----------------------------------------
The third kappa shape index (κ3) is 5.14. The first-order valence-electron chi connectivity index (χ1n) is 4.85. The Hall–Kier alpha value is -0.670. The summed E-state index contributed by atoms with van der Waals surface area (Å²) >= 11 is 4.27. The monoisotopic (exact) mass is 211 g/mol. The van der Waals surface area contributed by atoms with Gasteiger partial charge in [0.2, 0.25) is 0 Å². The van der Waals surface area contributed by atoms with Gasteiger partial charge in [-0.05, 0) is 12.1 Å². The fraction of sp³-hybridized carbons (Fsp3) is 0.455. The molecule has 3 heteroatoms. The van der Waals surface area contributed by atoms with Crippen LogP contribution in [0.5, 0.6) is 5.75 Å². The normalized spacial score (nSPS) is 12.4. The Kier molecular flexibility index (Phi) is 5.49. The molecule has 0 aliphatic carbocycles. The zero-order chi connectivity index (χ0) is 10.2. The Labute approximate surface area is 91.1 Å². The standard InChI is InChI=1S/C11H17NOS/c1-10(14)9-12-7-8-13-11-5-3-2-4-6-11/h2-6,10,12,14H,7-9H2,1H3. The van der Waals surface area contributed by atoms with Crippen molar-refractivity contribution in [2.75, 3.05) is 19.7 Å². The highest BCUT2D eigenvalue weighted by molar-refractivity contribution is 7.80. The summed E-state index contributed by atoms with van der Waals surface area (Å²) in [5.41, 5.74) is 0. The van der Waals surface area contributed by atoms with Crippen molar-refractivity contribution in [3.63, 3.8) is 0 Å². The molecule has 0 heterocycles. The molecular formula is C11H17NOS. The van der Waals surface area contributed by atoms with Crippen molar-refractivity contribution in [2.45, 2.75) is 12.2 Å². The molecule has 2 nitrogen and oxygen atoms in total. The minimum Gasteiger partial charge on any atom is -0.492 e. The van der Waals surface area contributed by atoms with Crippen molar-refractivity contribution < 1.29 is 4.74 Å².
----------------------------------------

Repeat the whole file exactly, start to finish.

The third kappa shape index (κ3) is 5.14. The first-order valence-electron chi connectivity index (χ1n) is 4.85. The Hall–Kier alpha value is -0.670. The summed E-state index contributed by atoms with van der Waals surface area (Å²) >= 11 is 4.27. The monoisotopic (exact) mass is 211 g/mol. The van der Waals surface area contributed by atoms with Gasteiger partial charge in [0.2, 0.25) is 0 Å². The van der Waals surface area contributed by atoms with Gasteiger partial charge in [-0.05, 0) is 12.1 Å². The fraction of sp³-hybridized carbons (Fsp3) is 0.455. The molecule has 3 heteroatoms. The van der Waals surface area contributed by atoms with Crippen LogP contribution in [0.5, 0.6) is 5.75 Å². The normalized spacial score (nSPS) is 12.4. The Kier molecular flexibility index (Phi) is 5.49. The molecule has 0 aliphatic carbocycles. The zero-order chi connectivity index (χ0) is 10.2. The Labute approximate surface area is 91.1 Å². The standard InChI is InChI=1S/C11H17NOS/c1-10(14)9-12-7-8-13-11-5-3-2-4-6-11/h2-6,10,12,14H,7-9H2,1H3. The van der Waals surface area contributed by atoms with Crippen molar-refractivity contribution in [2.75, 3.05) is 19.7 Å². The highest BCUT2D eigenvalue weighted by molar-refractivity contribution is 7.80. The summed E-state index contributed by atoms with van der Waals surface area (Å²) in [5.41, 5.74) is 0. The van der Waals surface area contributed by atoms with Crippen molar-refractivity contribution in [3.63, 3.8) is 0 Å². The molecule has 0 heterocycles. The molecular formula is C11H17NOS. The van der Waals surface area contributed by atoms with Crippen molar-refractivity contribution in [2.45, 2.75) is 12.2 Å². The molecule has 2 nitrogen and oxygen atoms in total. The minimum Gasteiger partial charge on any atom is -0.492 e. The van der Waals surface area contributed by atoms with Crippen molar-refractivity contribution < 1.29 is 4.74 Å².